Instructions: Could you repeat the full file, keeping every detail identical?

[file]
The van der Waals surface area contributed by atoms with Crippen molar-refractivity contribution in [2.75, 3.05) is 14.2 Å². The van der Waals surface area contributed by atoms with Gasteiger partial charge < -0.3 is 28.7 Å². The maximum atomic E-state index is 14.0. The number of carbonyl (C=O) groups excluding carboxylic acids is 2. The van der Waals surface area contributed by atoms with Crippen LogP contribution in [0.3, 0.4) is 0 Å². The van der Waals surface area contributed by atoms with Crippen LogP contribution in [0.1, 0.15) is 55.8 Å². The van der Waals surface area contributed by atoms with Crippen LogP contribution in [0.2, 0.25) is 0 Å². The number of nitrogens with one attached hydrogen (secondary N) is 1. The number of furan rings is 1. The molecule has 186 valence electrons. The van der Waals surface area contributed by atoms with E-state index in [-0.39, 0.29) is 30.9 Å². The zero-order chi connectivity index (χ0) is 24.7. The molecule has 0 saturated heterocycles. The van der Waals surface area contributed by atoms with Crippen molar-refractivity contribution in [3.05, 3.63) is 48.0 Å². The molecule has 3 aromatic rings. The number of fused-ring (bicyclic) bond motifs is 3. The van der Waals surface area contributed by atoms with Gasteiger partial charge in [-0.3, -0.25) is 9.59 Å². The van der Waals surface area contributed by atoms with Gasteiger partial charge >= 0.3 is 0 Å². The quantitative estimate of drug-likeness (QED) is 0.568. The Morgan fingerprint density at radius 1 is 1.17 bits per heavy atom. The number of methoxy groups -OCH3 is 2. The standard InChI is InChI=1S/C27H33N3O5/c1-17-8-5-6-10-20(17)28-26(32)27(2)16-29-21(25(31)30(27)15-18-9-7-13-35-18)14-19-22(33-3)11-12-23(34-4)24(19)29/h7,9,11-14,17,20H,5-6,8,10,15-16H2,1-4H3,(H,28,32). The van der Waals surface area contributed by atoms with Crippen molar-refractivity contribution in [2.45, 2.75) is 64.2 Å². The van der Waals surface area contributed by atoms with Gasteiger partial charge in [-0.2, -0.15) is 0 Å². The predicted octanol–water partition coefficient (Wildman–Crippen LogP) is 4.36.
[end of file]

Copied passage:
The van der Waals surface area contributed by atoms with Crippen molar-refractivity contribution in [2.75, 3.05) is 14.2 Å². The van der Waals surface area contributed by atoms with Gasteiger partial charge < -0.3 is 28.7 Å². The maximum atomic E-state index is 14.0. The number of carbonyl (C=O) groups excluding carboxylic acids is 2. The van der Waals surface area contributed by atoms with Crippen LogP contribution in [0.3, 0.4) is 0 Å². The van der Waals surface area contributed by atoms with Crippen LogP contribution in [0.1, 0.15) is 55.8 Å². The van der Waals surface area contributed by atoms with Crippen LogP contribution in [0.2, 0.25) is 0 Å². The number of nitrogens with one attached hydrogen (secondary N) is 1. The number of furan rings is 1. The molecule has 186 valence electrons. The van der Waals surface area contributed by atoms with E-state index in [-0.39, 0.29) is 30.9 Å². The zero-order chi connectivity index (χ0) is 24.7. The molecule has 0 saturated heterocycles. The van der Waals surface area contributed by atoms with Crippen molar-refractivity contribution in [3.05, 3.63) is 48.0 Å². The molecule has 3 aromatic rings. The number of fused-ring (bicyclic) bond motifs is 3. The van der Waals surface area contributed by atoms with Gasteiger partial charge in [-0.3, -0.25) is 9.59 Å². The van der Waals surface area contributed by atoms with Gasteiger partial charge >= 0.3 is 0 Å². The quantitative estimate of drug-likeness (QED) is 0.568. The Morgan fingerprint density at radius 1 is 1.17 bits per heavy atom. The number of methoxy groups -OCH3 is 2. The standard InChI is InChI=1S/C27H33N3O5/c1-17-8-5-6-10-20(17)28-26(32)27(2)16-29-21(25(31)30(27)15-18-9-7-13-35-18)14-19-22(33-3)11-12-23(34-4)24(19)29/h7,9,11-14,17,20H,5-6,8,10,15-16H2,1-4H3,(H,28,32). The van der Waals surface area contributed by atoms with Crippen molar-refractivity contribution in [2.45, 2.75) is 64.2 Å². The van der Waals surface area contributed by atoms with Gasteiger partial charge in [-0.2, -0.15) is 0 Å². The predicted octanol–water partition coefficient (Wildman–Crippen LogP) is 4.36.